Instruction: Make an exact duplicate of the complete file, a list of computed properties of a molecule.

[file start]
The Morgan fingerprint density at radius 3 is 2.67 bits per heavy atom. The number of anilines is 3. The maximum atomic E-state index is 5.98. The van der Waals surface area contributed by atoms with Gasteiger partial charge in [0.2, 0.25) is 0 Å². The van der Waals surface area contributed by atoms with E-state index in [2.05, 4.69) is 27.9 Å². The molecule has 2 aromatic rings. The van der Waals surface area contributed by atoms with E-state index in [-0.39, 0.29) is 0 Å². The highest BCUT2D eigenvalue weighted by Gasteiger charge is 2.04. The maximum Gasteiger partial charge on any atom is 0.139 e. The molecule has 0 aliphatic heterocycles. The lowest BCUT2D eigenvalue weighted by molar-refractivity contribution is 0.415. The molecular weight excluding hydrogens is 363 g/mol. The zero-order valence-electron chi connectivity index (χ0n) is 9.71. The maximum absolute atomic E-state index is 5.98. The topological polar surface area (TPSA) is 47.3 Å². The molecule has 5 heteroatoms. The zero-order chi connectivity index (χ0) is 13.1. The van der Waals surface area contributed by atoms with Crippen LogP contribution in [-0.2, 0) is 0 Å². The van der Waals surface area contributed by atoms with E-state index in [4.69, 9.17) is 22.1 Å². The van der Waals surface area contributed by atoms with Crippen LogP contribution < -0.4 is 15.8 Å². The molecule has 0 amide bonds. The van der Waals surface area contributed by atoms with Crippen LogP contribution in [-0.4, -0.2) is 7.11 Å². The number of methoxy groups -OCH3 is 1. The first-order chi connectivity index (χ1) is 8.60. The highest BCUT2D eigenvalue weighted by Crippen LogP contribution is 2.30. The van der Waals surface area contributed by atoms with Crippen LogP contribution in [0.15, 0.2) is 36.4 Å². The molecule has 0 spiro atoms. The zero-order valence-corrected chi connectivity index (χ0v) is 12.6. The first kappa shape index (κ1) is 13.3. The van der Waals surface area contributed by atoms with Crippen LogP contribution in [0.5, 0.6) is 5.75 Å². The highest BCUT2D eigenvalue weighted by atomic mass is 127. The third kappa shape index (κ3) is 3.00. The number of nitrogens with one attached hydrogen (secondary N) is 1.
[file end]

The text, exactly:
The Morgan fingerprint density at radius 3 is 2.67 bits per heavy atom. The number of anilines is 3. The maximum atomic E-state index is 5.98. The van der Waals surface area contributed by atoms with Gasteiger partial charge in [0.2, 0.25) is 0 Å². The van der Waals surface area contributed by atoms with E-state index in [2.05, 4.69) is 27.9 Å². The molecule has 2 aromatic rings. The van der Waals surface area contributed by atoms with E-state index in [-0.39, 0.29) is 0 Å². The highest BCUT2D eigenvalue weighted by Gasteiger charge is 2.04. The maximum Gasteiger partial charge on any atom is 0.139 e. The molecule has 0 aliphatic heterocycles. The lowest BCUT2D eigenvalue weighted by molar-refractivity contribution is 0.415. The molecular weight excluding hydrogens is 363 g/mol. The zero-order valence-electron chi connectivity index (χ0n) is 9.71. The maximum absolute atomic E-state index is 5.98. The topological polar surface area (TPSA) is 47.3 Å². The molecule has 5 heteroatoms. The zero-order chi connectivity index (χ0) is 13.1. The van der Waals surface area contributed by atoms with Crippen LogP contribution in [-0.2, 0) is 0 Å². The van der Waals surface area contributed by atoms with E-state index in [4.69, 9.17) is 22.1 Å². The van der Waals surface area contributed by atoms with Crippen LogP contribution < -0.4 is 15.8 Å². The molecule has 0 amide bonds. The van der Waals surface area contributed by atoms with Crippen LogP contribution in [-0.4, -0.2) is 7.11 Å². The number of methoxy groups -OCH3 is 1. The first-order chi connectivity index (χ1) is 8.60. The highest BCUT2D eigenvalue weighted by Crippen LogP contribution is 2.30. The van der Waals surface area contributed by atoms with Crippen LogP contribution in [0.15, 0.2) is 36.4 Å². The molecule has 0 spiro atoms. The zero-order valence-corrected chi connectivity index (χ0v) is 12.6. The first kappa shape index (κ1) is 13.3. The van der Waals surface area contributed by atoms with Crippen LogP contribution in [0.5, 0.6) is 5.75 Å². The highest BCUT2D eigenvalue weighted by atomic mass is 127. The third kappa shape index (κ3) is 3.00. The number of nitrogens with one attached hydrogen (secondary N) is 1.